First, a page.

SICSA DVF: Ryan R Newton, Assistant Professor at Indiana University. Keynote at the Scottish Programming Languages Seminar “Stream-processing for functional programmers” University of Glasgow

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Date(s) - 18/06/2014
1:00 pm - 2:00 pm

Room 422, Alwyn Williams Building, School of Computing Science

Keynote at the Scottish Programming Languages Seminar “Stream-processing for functional programmers” (Room 423, Sir Alwyn Williams Building, University of Glasgow)

Abstract: Functional programming and stream-processing have shared history — from early work on dataflow architectures, VAL, and SISAL, to Haskell’s use of stream-based IO (before monads) or the modern-day resurgence of Haskell stream libraries (iteratees, pipes, conduit).
These days, “streaming” can mean a lot of things; StreamIt, based on synchronous-dataflow, has totally ordered streams and will not duplicate stateful stream processors, whereas Apache Storm makes the opposite decisions. The first part of this talk will overview this broad landscape.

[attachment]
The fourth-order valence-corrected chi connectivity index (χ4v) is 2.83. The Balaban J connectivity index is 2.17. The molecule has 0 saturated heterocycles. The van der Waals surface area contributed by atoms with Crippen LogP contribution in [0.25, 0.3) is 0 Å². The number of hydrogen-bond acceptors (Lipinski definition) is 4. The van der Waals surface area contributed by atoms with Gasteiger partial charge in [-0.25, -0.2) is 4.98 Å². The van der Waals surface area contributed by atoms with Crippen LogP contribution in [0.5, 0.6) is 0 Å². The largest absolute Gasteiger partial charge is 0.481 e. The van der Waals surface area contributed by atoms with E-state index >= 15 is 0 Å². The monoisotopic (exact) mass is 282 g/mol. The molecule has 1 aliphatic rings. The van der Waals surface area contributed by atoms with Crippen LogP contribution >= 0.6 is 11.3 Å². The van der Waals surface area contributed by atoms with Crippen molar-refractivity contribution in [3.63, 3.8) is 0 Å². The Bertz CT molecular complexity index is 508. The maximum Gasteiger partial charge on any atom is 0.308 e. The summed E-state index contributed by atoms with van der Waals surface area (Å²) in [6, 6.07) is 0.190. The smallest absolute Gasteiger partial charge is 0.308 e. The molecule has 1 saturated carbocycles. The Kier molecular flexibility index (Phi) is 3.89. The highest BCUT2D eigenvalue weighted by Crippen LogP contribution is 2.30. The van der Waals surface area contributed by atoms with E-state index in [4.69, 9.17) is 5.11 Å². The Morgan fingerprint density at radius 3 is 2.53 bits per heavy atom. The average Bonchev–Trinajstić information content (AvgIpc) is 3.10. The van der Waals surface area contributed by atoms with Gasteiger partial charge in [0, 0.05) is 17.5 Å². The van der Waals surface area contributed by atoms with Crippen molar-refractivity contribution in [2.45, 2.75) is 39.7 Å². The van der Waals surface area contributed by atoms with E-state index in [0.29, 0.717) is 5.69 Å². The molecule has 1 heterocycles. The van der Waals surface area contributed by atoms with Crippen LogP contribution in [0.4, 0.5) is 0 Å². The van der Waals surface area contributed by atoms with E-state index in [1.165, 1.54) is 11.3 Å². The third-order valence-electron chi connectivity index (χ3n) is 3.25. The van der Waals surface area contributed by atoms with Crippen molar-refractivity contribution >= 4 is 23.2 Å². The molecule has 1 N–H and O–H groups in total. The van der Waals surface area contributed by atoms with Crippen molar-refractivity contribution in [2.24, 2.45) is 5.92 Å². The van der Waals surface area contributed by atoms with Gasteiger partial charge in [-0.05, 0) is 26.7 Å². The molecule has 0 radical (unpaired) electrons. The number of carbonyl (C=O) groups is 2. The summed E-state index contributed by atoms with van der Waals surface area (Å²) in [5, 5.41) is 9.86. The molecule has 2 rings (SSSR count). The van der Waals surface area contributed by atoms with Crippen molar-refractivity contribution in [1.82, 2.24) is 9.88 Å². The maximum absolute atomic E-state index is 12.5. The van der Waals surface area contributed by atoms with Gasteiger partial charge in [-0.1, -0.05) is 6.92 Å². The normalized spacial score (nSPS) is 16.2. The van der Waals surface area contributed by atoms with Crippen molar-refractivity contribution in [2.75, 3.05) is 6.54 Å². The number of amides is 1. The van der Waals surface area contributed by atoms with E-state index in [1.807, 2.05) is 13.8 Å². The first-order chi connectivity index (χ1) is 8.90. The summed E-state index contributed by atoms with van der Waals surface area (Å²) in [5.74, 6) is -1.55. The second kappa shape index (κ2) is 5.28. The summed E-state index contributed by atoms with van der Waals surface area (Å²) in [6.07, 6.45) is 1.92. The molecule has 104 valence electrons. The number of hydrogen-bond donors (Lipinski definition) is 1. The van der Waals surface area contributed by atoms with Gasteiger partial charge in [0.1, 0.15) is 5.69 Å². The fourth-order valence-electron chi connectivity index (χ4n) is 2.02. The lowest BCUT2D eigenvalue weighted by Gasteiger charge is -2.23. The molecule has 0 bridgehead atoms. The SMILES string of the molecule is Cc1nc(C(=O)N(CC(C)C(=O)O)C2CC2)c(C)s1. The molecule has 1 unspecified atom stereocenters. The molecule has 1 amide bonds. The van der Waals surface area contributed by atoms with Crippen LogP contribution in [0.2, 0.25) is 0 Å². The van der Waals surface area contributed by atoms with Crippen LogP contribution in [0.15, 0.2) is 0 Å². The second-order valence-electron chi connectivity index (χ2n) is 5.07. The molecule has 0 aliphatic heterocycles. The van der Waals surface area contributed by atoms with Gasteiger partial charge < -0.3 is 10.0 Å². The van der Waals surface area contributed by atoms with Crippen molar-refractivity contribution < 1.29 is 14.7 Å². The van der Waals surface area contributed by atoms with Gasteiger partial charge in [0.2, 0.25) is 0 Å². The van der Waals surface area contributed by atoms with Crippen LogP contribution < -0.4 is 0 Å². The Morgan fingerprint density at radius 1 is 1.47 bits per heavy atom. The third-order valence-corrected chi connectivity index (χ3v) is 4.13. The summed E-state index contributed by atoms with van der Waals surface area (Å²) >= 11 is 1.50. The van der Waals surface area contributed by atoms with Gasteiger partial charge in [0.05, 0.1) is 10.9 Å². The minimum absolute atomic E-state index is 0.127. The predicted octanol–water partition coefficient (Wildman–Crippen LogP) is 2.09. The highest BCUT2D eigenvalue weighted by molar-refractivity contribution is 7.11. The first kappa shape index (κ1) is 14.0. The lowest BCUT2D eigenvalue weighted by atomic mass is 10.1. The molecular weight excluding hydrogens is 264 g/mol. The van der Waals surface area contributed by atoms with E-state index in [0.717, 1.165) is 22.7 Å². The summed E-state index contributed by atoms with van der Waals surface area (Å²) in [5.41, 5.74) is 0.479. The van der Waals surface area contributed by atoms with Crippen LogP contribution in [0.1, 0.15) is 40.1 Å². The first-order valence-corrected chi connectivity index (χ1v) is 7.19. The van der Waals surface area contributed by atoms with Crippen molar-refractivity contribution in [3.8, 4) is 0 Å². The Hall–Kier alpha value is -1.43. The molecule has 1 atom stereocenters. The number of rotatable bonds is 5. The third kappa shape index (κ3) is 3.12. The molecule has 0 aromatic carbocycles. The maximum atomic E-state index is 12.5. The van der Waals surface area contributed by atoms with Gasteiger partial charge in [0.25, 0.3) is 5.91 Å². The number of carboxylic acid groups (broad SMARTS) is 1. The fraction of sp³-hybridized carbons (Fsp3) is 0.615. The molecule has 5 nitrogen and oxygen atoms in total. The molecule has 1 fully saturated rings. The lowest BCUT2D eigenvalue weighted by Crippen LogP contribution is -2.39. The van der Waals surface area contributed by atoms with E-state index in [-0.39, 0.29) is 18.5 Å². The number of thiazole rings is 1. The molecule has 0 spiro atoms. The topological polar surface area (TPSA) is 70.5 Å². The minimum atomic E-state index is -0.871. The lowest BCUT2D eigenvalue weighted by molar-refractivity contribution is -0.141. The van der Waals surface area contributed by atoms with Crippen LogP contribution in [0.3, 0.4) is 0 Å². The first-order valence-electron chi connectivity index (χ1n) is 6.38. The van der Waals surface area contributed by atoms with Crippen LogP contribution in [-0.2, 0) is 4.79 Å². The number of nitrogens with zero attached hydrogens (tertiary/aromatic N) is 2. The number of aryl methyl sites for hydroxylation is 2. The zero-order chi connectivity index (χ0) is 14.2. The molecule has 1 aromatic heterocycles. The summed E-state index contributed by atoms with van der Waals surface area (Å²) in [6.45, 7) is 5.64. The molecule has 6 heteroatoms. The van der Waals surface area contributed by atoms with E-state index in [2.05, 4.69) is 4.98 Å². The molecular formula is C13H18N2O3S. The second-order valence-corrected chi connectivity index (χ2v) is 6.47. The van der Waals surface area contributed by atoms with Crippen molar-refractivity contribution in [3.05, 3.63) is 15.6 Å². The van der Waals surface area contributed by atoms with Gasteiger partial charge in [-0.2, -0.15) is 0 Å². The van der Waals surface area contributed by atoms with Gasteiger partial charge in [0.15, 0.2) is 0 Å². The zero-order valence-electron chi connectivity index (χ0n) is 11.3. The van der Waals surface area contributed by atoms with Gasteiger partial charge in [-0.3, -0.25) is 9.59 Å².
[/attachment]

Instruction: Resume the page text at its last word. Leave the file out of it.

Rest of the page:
We argue that the degree of dynamism (e.g. in data-rates and stream topologies) is the major axis along which various stream technologies are differentiated. In the second part of this talk, we describe our past and ongoing work on navigating this spectrum, by developing technologies that leverage regularities where they occur, but tolerate dynamism. We have studied profile-driven program partitioning, and other compilation topics, and our current thrust for developing stream DSLs overlaps heavily with work on data-parallel DSLs (e.g. Accelerate).

Biography: Ryan R. Newton emerged from the wetlands of South Florida to receive his Ph.D. in computer science from MIT in 2009, and from 2009 through
2011 conducted research on parallel programming tools as part of Intel’s Developer Products Division. In 2011, he joined Indiana University, where his research focuses on language-based approaches to the programming challenges posed by future architectures. To this end, he and his students have invented a new concurrent data abstraction (LVars) for deterministic parallelism, and are working on domain-specific compilers for array languages and distributed stream processing.

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